That all happened because you chose to "live for the present" a few too many times.  The "Oh, what the hell!" attitude was fine when you were alone, wearing your sweat suit in the kitchen, with nowhere to go that night.  But it caught up with you at a very important time, when looking and feeling good was critical to your self image.  Going to that dinner or special event, trussed up in something that neither looked or felt good, was not a pleasant experience.  You cursed all those "What the hell" moments all night long, and swore at yourself that something would have to change.

Don't change anything but how you look at those "Life is short!" moments.  Seize THOSE moments--when you are most vulnerable--and celebrate your STRENGTH rather than you WEAKNESS!  The next day you'll feel 10 times better about yourself and your life, and will have moved one step closer to the freedom of reaching into your closet and knowing that WHATEVER you pull out will fit and look wonderful on you.

For the full story, read Bucket List Weight Loss, an e-book that's downloadable to your tablet OR to your computer screen.  Available at for $2.99.  Click here.

Friday, April 19, 2013

How naturally thin people think

If you want to be permanently thin and healthy, you need to start thinking the way thin people think.  Napoleon Hill once wrote a boundary-breaking book called Think and Grow Rich.  Let's change that now to "Think and Grow Thin."

So here's how naturally thin people think:

  • Naturally thin people don't obsess over food.  If they want something, they have it.  (Don't deny your urges; just temper them!)
  • Naturally thin people seldom overeat because there's no reason to do so.  They know they can always go back and get more later, although they usually do not. (Stop after the first serving; take a break and do something else.  You'll probably forego the leftovers later on.)
  • They also know when their stomachs are no longer "hungry."  (Start a dialogue with your own and ask it if it truly wants that glop you're about to swallow.)
  • They know eating too much will prohibit them from enjoying activities much more important than food, like active sports and making love.   (Think ahead.  Will eating too much of the wrong thing interfere with your short-range future plans?)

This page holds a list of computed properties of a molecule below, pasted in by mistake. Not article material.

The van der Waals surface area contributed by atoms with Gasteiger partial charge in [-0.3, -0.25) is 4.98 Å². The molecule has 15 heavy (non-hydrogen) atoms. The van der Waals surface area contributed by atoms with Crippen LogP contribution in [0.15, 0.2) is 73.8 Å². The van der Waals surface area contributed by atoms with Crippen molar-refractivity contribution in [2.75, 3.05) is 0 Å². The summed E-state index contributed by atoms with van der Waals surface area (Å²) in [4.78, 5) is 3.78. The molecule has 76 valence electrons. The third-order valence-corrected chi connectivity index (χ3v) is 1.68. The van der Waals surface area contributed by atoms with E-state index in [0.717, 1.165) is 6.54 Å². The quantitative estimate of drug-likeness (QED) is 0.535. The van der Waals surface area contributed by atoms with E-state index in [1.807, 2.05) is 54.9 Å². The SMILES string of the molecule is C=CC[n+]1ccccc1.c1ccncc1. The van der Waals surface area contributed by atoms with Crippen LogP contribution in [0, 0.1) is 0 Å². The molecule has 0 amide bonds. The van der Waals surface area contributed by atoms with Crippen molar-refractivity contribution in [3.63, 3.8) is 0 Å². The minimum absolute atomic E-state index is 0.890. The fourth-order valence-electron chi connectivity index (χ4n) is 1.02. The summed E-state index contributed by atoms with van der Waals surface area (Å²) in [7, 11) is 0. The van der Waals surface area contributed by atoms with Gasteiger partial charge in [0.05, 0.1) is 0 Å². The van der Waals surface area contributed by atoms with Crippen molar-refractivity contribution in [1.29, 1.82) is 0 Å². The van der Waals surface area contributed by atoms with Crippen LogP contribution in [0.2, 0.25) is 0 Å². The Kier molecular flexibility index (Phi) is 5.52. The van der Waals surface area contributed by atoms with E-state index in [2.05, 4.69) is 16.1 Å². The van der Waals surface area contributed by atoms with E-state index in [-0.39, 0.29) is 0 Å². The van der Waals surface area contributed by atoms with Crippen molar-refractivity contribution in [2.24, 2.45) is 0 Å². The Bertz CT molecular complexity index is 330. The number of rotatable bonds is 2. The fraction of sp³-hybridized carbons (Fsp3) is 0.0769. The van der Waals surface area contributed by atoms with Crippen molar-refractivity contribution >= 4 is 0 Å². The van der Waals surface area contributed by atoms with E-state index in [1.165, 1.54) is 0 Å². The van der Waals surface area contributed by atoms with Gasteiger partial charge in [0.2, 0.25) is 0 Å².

• They let their digestive systems, rather than their minds, make decisions on what they really want to eat--and how much--and when.   (Ask your stomach and tell your mind to shut up.)
  • They have other interests in their life that take precedence over eating.  (If you don't yet have a passion, find one.)

You have a "naturally thin" person inside of you.  Start thinking the way a thin person thinks, and you will find yourself physically becoming one.

Wednesday, April 10, 2013

Don't try to burn it off

My goal in life used to be to exercise so much that I could eat whatever I wanted and not gain weight.

This unrealistic goal earned me two worn-out hips at age 40, leading to a series of four total hip replacements over the next 11 years.

It was unrealistic because I didn't have a body that could take that amount of pounding cardio exercise.  I was in shape, but I was also carrying extra weight that literally wore out my joints.  My approach to exercise/weight control was compulsive, like an eating disorder.

Now that I'm thin, older and smarter, I exercise because I enjoy the movement.  I also do it to keep my metabolism working properly, and because it makes me feel  physically and psychologically healthy.  Exercise definitely contributes to weight reduction and maintenance, but it should not be used to burn off calories you never should have consumed in the first place.

Avoid the mentality of  "I just walked five miles, so now I can have an extra treat."  Likewise, avoid the  thought that "I just had a Snickers so now I must do 40 minutes of cardio to burn it off."  Don't fall victim to this compulsive behavior.  Embrace regular daily exercise for what it is: a ritual to keep your engine burning efficiently, and to speed the process of burning up your normal daily caloric intake.  It should not be used to try to remedy an "oops" in your daily diet. 

Download the e-book:  Bucket List Weight Loss
By Jan Manning
$2.99 at Amazon.  No e-reader necessary; read it on your computer.  Lose the weight.